Use of a New Four-Component Drilling System in the Attaka Field
- N. Sawolo (Unocal Indonesia Ltd.)
- Document ID
- Society of Petroleum Engineers
- SPE Drilling Engineering
- Publication Date
- December 1989
- Document Type
- Journal Paper
- 321 - 328
- 1989. Society of Petroleum Engineers
- 5.3.4 Integration of geomechanics in models, 1.11 Drilling Fluids and Materials, 1.6 Drilling Operations, 1.5.1 Bit Design, 1.9.4 Survey Tools, 1.6.6 Directional Drilling, 1.12.1 Measurement While Drilling, 1.10.1 Drill string components and drilling tools (tubulars, jars, subs, stabilisers, reamers, etc), 1.6.1 Drilling Operation Management, 4.5.5 Installation Equipment and Techniques, 1.11.2 Drilling Fluid Selection and Formulation (Chemistry, Properties), 1.5 Drill Bits
- 0 in the last 30 days
- 114 since 2007
- Show more detail
- View rights & permissions
|SPE Member Price:||USD 5.00|
|SPE Non-Member Price:||USD 35.00|
Unocal Indonesia Ltd. significantly reduced drilling time and cost by introducing a four-component drilling system in the Attaka field. The new drilling system includes use of polycrystalline-diamond-compact (PDC) bits, a low-toxicity oil-based mud (LTOBM), a measurement-while-drilling (MWD) survey tool, and a steerable positive-displacement mud motor. This paper presents a case study that shows the advantages of the new drilling system over the conventional drilling technique.
The Attaka field, offshore East Kalimantan, Indonesia, was developed by Unocal Ltd. and Indonesia Petroleum Ltd. under a production sharing agreement with Pertamina, the Indonesian state-owned oil company. Field development began after its discovery in 1970. Most wells were drilled to 7,500 ft [2286 m] vertical depth with conventional KCl/polymer muds and rock bits.
In 1984, a new development drilling phase began in the Attaka field. In addition to penetrating reservoirs present in existing wells, we explored deeper objectives. We also introduced our four-component drilling system, which led to significant improvements over conventional drilling methods (e.g., wellbore instability problems ended, bit life and penetration rates increased, and drilling time and cost decreased).
Drilling System Components
LTOBM. The first component of the new drilling system, LTOBM, was a major factor in the success of the system because it successfully eliminated borehole instability problems.
The absence of hole instability when oil-based mud is used has long been realized, but the toxicity of conventional diesel-based drilling fluid precluded the use of oil-based mud in many offshore installations. Development of oil-based mud since the mid-1970's, however, has greatly reduced its toxicity, and it is now used offshore.
In the Attaka field, the absence of hole instability when LTOBM was used directly contributed to a reduction in drilling time. An even more impressive performance was achieved when the LTOBM was combined with the rest of the system.
Table 1 summarizes properties of a typical LTOBM used in the Attaka field.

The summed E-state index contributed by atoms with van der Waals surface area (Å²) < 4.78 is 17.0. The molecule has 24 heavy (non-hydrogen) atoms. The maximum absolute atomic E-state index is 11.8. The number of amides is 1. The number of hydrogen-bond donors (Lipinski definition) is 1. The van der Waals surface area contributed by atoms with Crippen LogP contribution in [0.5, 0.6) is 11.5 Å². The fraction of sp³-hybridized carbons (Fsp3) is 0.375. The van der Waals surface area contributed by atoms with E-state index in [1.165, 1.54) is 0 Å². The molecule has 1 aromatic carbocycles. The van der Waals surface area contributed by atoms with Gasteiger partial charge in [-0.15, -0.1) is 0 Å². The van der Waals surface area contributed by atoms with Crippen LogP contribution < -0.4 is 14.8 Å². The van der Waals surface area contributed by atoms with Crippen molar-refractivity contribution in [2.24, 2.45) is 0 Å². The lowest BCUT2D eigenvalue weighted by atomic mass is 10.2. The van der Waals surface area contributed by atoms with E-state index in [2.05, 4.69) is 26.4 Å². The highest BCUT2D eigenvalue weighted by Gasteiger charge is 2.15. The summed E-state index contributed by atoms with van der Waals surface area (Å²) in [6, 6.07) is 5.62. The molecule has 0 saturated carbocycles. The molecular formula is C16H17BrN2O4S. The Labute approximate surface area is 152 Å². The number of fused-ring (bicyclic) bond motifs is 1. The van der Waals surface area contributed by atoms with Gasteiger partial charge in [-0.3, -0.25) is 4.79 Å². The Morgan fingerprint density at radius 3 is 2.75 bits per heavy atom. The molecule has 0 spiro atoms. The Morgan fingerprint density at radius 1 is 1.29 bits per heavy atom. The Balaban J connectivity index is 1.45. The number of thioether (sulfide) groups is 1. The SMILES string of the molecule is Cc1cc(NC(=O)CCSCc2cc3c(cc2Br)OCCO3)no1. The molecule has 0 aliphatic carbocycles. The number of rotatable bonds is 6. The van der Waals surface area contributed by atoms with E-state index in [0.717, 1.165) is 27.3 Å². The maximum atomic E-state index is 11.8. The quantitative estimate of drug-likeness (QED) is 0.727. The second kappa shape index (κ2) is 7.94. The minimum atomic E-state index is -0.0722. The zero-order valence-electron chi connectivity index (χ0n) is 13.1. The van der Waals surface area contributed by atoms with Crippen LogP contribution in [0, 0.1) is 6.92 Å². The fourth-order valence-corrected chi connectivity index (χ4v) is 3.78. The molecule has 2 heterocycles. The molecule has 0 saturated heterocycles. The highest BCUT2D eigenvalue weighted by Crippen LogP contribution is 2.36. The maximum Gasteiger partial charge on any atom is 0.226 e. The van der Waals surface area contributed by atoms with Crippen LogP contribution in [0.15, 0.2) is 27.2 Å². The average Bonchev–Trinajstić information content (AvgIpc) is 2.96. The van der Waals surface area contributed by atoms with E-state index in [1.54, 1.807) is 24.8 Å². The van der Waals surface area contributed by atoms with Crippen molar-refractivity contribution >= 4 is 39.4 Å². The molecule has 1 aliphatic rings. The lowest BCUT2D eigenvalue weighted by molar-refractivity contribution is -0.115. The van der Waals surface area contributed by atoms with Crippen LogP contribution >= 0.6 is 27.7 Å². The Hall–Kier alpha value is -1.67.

PDC Bit. The second component on the Attaka drilling system is the PDC bit. The fundamental difference between PDC and rock bits is in the ways the bits drill the formation. A PDC bit relies on the scraping action of the thin layer of polycrystalline diamond on its cutters; a rock bit depends more on the gouging action of its teeth. Both PDC and rock bits were run in the first few wells of the new development drilling phase. Results from these runs indicated the potential increases in penetration rates and the longer bit lives of PDC bits. During this early phase, many different types of PDC bits were tried with varying success. On the basis of the results of the runs, we decided either to eliminate the bits or to develop them further to obtain better drilling performances. As a result, 12 1/4-in. [31-cm] -bit runs in excess of 3,000 ft [915 m] were expected, and one run close to 7,000 ft [2135 m] was achieved. For the 8 1/2-in. [22-cm] bit, the record is more than 11,000 ft [3350 m] on three runs. The evolution, experiments, and design modifications of PDC-bit use in the Attaka field are discussed later.
MWD Survey Methods. The MWD tool, which was run on all Attaka directional wells, is a downhole survey sensor that transmits information to the surface by generating a series of pressure pulses in the mud column that are picked up and decoded in the surface package to give wellbore directional data.
One advantage of the MWD tool is that it continually monitors and updates information on the tool face of the bent housing of the mud motor. Greater directional control is possible because more surveys are obtainable. This reduces drilling time because the well course is followed more faithfully, which correction runs. The elimination of lengthy and sometimes risky wireline surveys further decreases drilling time.
Downhole-Steerable Positive-Displacement Mud Motor. The combination of LTOBM, PDC bit, and MWD tool resulted in more drilling footage. To realize the advantages of this combination fully, trips for bottomhole assembly (BHA) changes must be minimized. With the introduction of the downhole-steerable positive-displacement mud motor, trips for BHA changes were minimized and sometimes eliminated because of its steering capability. The full advantage of longer PDC bit life could therefore be exploited.
We used a steerable mud motor with a built-in bend in its double-tilted universal (DTU) joint housing. This DTU creates a bit offset, which gives the motor its steering capability. Changes in wellbore inclination and azimuth are achieved by aligning this bend to the required orientation and drilling off the section with no drillstring rotation-i.e., "steering." Once the required inclination and azimuth are achieved, drillstring rotation is resumed for the straight-hole section.
Table 2 gives the specifics for a typical motor for a 12 1/4-in. [31-cm] hole.
|File Size||1 MB||Number of Pages||8|